A release promoting extra safeguards for national e-health identifier by its governing body has been labelled ‘chaff’ from a long-term industry advocate.
The Healthcare Identifiers Bill 2010 proposes that unique healthcare identifiers be in operation within 10 years, spearheaded by Medicare. Each Australian will have a unique record held in a single national database that can be accessed by different health professionals.
Pundits and analysts say e-health identifiers can improve communication between pharmacies and doctors and introduce transparency into patient medical histories, but many are concerned that the government is not paying dues to privacy concerns or addressing governance issues.
More and Associates consultant, Dr David More, said the governing National E-Health Transition Authority (NEHTA) has not provided enough information on record content and access and how health providers will be authenticated.
“The reason is pretty clear. Those involved do not have a clue what they are doing and more than that are not telling the public — in other than carefully spun press releases,” Moore said in a post on his e-health blog.
“How, in detail, will 600,000 health care providers be authenticated… what will be the workflow impact, how will fraud be prevented and what exactly will it cost? …Where is the quality of openness and appropriateness of public administration we should be seeing?”
The commentary follows recent criticism from Mater Hospital chief information officer, Malcolm Thatcher, who said the government needs to introduce management of health identifiers, secure messaging, common terminologies, patient privacy and industry incentives.
“I am not confident, yet still have hope that the Federal Government understands the commitment necessary to successfully implement e-health in this country — a commitment of time, large amounts of money and resources that go well beyond a single term of government,” Thatcher said.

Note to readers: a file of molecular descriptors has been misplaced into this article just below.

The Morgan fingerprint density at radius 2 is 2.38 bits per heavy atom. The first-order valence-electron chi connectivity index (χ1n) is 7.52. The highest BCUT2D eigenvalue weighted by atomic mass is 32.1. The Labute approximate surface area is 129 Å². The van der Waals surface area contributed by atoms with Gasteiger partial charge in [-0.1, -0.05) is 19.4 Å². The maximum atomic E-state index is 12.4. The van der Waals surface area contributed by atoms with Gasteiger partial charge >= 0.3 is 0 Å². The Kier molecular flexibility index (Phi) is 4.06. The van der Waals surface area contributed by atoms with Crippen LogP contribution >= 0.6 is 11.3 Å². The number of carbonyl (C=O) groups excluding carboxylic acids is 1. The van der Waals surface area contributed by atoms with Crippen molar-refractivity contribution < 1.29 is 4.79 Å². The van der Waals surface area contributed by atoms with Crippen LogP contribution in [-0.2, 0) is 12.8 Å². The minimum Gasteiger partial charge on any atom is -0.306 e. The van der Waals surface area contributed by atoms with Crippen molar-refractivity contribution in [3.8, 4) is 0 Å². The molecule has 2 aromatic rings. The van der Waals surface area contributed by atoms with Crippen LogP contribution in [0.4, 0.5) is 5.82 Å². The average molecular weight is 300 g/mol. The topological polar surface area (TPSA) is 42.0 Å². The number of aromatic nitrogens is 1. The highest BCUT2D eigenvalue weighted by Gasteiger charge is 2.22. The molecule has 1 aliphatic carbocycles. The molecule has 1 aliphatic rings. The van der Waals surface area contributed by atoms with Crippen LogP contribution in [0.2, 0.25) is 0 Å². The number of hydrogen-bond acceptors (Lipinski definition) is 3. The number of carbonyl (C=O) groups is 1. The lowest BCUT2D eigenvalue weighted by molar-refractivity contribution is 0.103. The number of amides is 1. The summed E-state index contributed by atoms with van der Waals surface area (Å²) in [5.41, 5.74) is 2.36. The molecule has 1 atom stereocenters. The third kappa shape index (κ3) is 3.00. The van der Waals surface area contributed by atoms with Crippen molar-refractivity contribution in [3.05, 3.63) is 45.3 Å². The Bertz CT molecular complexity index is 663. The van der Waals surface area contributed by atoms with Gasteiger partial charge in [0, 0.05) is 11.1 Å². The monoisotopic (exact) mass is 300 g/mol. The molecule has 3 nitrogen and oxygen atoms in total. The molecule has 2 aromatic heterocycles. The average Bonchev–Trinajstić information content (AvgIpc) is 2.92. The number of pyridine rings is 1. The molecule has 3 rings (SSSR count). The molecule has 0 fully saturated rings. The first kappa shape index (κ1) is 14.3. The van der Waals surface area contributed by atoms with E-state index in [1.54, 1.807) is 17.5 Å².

The Federal Health Minister, Nicola Roxon, has said e-health identifiers will be assigned to Australians from mid this year, inflaming opinion that the plan is too immature to be launched.
“I still have concerns however about the extent to which the Government and NEHTA have thought through the need for providing a user-held token for the storage of the individual (patient) health identifier to avoid incorrect retrieval of patient identifiers based on demographic data and the human error,” Thatcher said.
Other industry identities have previously warned that policy development is too lax and will impede the e-health rollout. NSW Professor Branko Cellar said government health departments have ignored workable e-health technologies in favour of existing solutions to mitigate risk and accountability.
“A recent premier came to visit and was impressed by [telehealth] technology but even though [he] may want it, no one in the health department was incentivised to take it on because their seats are more carefully retained if they do more of the same — they see disruptive technology as too risky,” Cellar said.
NEHTA clinical lead, Dr Mukesh Haikerwal, said new confidentiality arrangements forcing health professionals to authenticate prior to accessing the e-health system will safeguard patient data.
“Patient confidentiality is vitally important to us in our work and the good thing about the healthcare identifier is that it not only makes the system safer, more accurate and up-to-date, it also carries with it additional safeguards over and above what exists today,” Dr Haikerwal said in a statement. “There is also a very strict audit trail so that any individual can know that someone has accessed their record in the system which is an additional layer of security. "You will never satisfy everyone in regards to privacy, but I have far more confidence in the future of e-health and the security of its records than I do in the current system."